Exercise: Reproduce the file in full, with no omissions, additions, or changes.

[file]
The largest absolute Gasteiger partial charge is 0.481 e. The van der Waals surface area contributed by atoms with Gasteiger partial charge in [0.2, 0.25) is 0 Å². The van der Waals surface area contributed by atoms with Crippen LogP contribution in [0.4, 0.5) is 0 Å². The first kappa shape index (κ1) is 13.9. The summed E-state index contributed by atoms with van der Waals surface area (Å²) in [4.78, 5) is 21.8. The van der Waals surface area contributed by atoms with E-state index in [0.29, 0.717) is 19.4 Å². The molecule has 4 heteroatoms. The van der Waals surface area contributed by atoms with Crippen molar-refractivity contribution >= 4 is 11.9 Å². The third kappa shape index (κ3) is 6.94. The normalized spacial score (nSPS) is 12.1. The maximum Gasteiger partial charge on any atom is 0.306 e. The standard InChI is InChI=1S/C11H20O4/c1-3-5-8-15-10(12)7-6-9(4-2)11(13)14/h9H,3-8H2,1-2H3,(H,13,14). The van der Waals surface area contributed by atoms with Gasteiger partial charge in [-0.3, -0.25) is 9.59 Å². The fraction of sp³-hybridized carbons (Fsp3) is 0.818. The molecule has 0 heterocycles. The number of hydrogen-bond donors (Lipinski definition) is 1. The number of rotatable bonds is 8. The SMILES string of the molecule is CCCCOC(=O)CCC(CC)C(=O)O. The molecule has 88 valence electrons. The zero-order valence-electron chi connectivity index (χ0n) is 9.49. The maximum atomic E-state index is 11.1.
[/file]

The largest absolute Gasteiger partial charge is 0.481 e. The van der Waals surface area contributed by atoms with Gasteiger partial charge in [0.2, 0.25) is 0 Å². The van der Waals surface area contributed by atoms with Crippen LogP contribution in [0.4, 0.5) is 0 Å². The first kappa shape index (κ1) is 13.9. The summed E-state index contributed by atoms with van der Waals surface area (Å²) in [4.78, 5) is 21.8. The van der Waals surface area contributed by atoms with E-state index in [0.29, 0.717) is 19.4 Å². The molecule has 4 heteroatoms. The van der Waals surface area contributed by atoms with Crippen molar-refractivity contribution >= 4 is 11.9 Å². The third kappa shape index (κ3) is 6.94. The normalized spacial score (nSPS) is 12.1. The maximum Gasteiger partial charge on any atom is 0.306 e. The standard InChI is InChI=1S/C11H20O4/c1-3-5-8-15-10(12)7-6-9(4-2)11(13)14/h9H,3-8H2,1-2H3,(H,13,14). The van der Waals surface area contributed by atoms with Gasteiger partial charge in [-0.3, -0.25) is 9.59 Å². The fraction of sp³-hybridized carbons (Fsp3) is 0.818. The molecule has 0 heterocycles. The number of hydrogen-bond donors (Lipinski definition) is 1. The number of rotatable bonds is 8. The SMILES string of the molecule is CCCCOC(=O)CCC(CC)C(=O)O. The molecule has 88 valence electrons. The zero-order valence-electron chi connectivity index (χ0n) is 9.49. The maximum atomic E-state index is 11.1.